Your Renovation Survival Guide
You’ve selected a home remodeling contractor, but before any remodeling can take place there is preparation work that needs to take place on your end. Some it is obvious such as clearing the room of furniture and other items. Some isn’t so apparent such as getting a mindset that will help minimize stress on you during the process. Here is your renovation survival guide on the things to expect during a home remodel, including expecting the unexpected.
Reorganizing Your Life: Remodeling Your Kitchen
Remodeling can be a disruptive force to the everyday flow of life, especially if it is a vital living area such as a kitchen. The first thing you must think of is – how will you feed your family for the typically six weeks it takes to renovate a kitchen? Sure, you can eat out a lot and that might be nice to a point, but nothing is better than home cooking. Plus, it is a lot less costly.
The first thing to do is set up a temporary kitchen that can accommodate the basics such as a microwave oven, coffee maker and any other countertop appliance you rely on. Access to water is a must and you might find yourself washing dishes in a bathtub or stationary tub in the basement. The refrigerator will need to be relocated and the garage is typically the spot, but keep in mind that the garage might also be used as a key staging area by the contractor for the job.
Those cabinets need to be taken out which means they need to be empty out first. Just like a move, you will need plenty of boxes and bubble wrap and/or tissue paper to protect fragile items. You will also need a place to store those items. Again, the garage is ideal, but talk to the contractor first and ask how much, if any, space he needs to store materials. A spare bedroom is also a good place to reconstitute as storage space.
Emptying out kitchen cabinets is a minor hassle but look at it as a positive. In depth of those cabinets are items that haven’t been used in years. In fact, you may even forgotten about their existence. Now is the time to clear the clutter after all, you don’t want to pack your new cabinets with junk.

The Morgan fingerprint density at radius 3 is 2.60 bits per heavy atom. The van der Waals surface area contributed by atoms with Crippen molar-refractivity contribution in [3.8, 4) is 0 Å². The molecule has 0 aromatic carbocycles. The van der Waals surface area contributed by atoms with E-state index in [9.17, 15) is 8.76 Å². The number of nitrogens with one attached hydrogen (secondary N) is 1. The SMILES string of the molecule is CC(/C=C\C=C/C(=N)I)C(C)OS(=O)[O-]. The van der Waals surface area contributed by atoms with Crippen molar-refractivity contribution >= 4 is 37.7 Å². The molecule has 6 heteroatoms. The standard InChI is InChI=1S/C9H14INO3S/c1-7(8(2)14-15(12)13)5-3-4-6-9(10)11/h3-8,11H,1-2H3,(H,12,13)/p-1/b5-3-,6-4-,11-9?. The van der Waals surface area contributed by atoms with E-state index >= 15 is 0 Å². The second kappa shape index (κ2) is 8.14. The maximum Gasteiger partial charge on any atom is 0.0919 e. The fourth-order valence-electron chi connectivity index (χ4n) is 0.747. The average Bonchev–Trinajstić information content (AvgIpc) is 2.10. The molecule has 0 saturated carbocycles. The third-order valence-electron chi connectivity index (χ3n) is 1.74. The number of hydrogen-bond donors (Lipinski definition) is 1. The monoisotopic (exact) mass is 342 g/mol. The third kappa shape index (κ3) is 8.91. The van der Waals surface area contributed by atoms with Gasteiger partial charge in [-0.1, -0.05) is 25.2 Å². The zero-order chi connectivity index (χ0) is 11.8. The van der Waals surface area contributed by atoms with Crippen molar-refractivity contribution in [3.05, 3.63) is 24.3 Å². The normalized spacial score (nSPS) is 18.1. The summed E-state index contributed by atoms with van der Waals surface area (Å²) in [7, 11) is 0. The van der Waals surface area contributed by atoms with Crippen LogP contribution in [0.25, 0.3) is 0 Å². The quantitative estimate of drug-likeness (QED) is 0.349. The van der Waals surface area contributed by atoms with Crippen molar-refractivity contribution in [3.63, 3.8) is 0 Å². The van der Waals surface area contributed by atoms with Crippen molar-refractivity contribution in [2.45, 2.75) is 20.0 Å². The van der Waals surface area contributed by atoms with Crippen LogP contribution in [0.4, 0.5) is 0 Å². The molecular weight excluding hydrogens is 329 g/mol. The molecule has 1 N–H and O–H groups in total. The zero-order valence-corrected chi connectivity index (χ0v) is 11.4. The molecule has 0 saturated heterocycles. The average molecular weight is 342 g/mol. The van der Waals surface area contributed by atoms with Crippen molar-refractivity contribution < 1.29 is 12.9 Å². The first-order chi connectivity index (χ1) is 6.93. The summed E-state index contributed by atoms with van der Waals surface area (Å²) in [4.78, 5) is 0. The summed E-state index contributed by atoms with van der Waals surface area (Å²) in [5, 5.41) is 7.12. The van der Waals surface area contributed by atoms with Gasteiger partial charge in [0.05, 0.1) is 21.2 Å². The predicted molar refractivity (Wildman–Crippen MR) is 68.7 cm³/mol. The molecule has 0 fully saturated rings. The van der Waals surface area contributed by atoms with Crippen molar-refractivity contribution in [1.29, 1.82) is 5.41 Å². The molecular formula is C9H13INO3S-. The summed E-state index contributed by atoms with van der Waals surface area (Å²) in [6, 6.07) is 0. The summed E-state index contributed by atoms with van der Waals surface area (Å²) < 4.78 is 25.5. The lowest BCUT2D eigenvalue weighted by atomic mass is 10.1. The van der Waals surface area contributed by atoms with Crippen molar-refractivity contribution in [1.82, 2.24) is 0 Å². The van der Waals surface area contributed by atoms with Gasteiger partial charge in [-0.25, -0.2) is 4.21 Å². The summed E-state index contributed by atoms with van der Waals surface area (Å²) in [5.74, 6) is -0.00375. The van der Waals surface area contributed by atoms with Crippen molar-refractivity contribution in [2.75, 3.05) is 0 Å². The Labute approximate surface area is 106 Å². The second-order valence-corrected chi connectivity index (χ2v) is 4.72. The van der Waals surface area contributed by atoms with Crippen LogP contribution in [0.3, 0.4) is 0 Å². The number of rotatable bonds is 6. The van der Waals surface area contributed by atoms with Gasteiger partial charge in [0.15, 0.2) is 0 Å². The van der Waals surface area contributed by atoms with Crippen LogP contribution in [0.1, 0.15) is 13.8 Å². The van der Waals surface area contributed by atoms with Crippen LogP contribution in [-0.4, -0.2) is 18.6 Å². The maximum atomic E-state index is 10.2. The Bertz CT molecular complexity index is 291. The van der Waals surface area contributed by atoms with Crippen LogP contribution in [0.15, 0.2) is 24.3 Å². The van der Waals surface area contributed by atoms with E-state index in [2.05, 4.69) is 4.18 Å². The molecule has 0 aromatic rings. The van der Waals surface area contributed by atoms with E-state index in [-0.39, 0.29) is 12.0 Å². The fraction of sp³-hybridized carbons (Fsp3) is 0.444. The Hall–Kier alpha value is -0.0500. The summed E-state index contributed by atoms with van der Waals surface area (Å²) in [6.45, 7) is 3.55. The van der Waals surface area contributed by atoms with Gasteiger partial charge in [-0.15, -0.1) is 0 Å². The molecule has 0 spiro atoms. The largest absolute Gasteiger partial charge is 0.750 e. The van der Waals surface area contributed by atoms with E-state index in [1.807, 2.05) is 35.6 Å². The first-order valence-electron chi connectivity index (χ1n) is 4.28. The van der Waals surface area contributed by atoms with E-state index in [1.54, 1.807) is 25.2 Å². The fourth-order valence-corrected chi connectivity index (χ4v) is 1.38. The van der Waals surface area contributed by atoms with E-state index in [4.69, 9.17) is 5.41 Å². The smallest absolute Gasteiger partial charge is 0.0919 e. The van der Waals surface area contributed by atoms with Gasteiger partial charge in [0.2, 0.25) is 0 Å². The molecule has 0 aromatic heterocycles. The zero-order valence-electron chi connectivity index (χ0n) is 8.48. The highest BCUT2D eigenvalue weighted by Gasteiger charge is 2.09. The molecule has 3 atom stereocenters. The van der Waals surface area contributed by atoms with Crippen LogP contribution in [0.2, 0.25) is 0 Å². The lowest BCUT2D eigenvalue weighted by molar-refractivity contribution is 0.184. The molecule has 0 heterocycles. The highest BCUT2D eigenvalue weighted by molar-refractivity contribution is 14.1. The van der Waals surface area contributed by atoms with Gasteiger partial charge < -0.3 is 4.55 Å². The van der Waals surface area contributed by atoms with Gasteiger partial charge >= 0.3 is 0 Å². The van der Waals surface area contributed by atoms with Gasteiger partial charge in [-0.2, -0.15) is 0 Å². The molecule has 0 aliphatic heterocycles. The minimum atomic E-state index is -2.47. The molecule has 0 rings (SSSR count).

Bathrooms pose their own challenges depending on which one it is and the family situation. If you are empty nesters and it’s a spare bathroom used by guests, there isn’t much of an inconvenience to your daily routine. And if there are children in the house, expect them to invade the sanctuary of the master bath.
If it is the master bathroom that is being remodeled using the spare bathroom can be a minor inconvenience if there are only two of you. If you both work you will have to reserve “your morning time” for the room. Again, if there are children, it can feel like a free for all.
The other inconvenience is less obvious. Contractors are like farmers and they like to get at it as soon as the rooster crows. If you are not an early riser you might think about retreating to a spare bedroom for the duration.
Communication is Everything
During a remodeling project you should expect constant communication and access to the contractor. That begins with the contractor providing you with a timeline of how the project will unfold. While there is always a possibility that delays can occur, at least you have an estimated timeframe of when will work will commence and when it will wrap up.
You should have multiple ways to reach the contractor such as an office phone number, cell phone number and email address. You should expect him to respond quickly to any questions or concerns you express. Some contractors such as JT McDermott also incorporate high tech methods into the communications mix. The online app www.buildertrend.com offers a means of two-way communication and a place for the contractor to post photos of work in progress.
Keeping it Clean
There is no doubt that remodeling is a messy process, but that is no excuse for a contractor living you with a mess after the end of each work day. A conscientious contractor will clean up any debris, sawdust, etc. before bidding you good evening. Some even employ filtration systems to reduce airborne dust particles from scattering everywhere in the house. Of course, cordoning off the room with protective sheeting is a must. All that noted, there will be dust in your house. It just doesn’t have to look like the aftermath of a snowstorm.
Be prepared for the curveballs a remodeling project can bring. Tearing down walls might reveal hidden problems with the bones of the house such as mold or water damage. It could also be that the original builder cut some corners where he shouldn’t have.
You might also be the one delivering the curveball. As the project unfolds you might ask for changes be made to the original design. While a contractor should do his best to have all of the details nailed down before the project begins, it is not uncommon for changes to be made midstream.
By planning carefully for a change in lifestyle, maintaining a go with the flow attitude and demanding accountability from your contractor you can help reduce your stress throughout the process.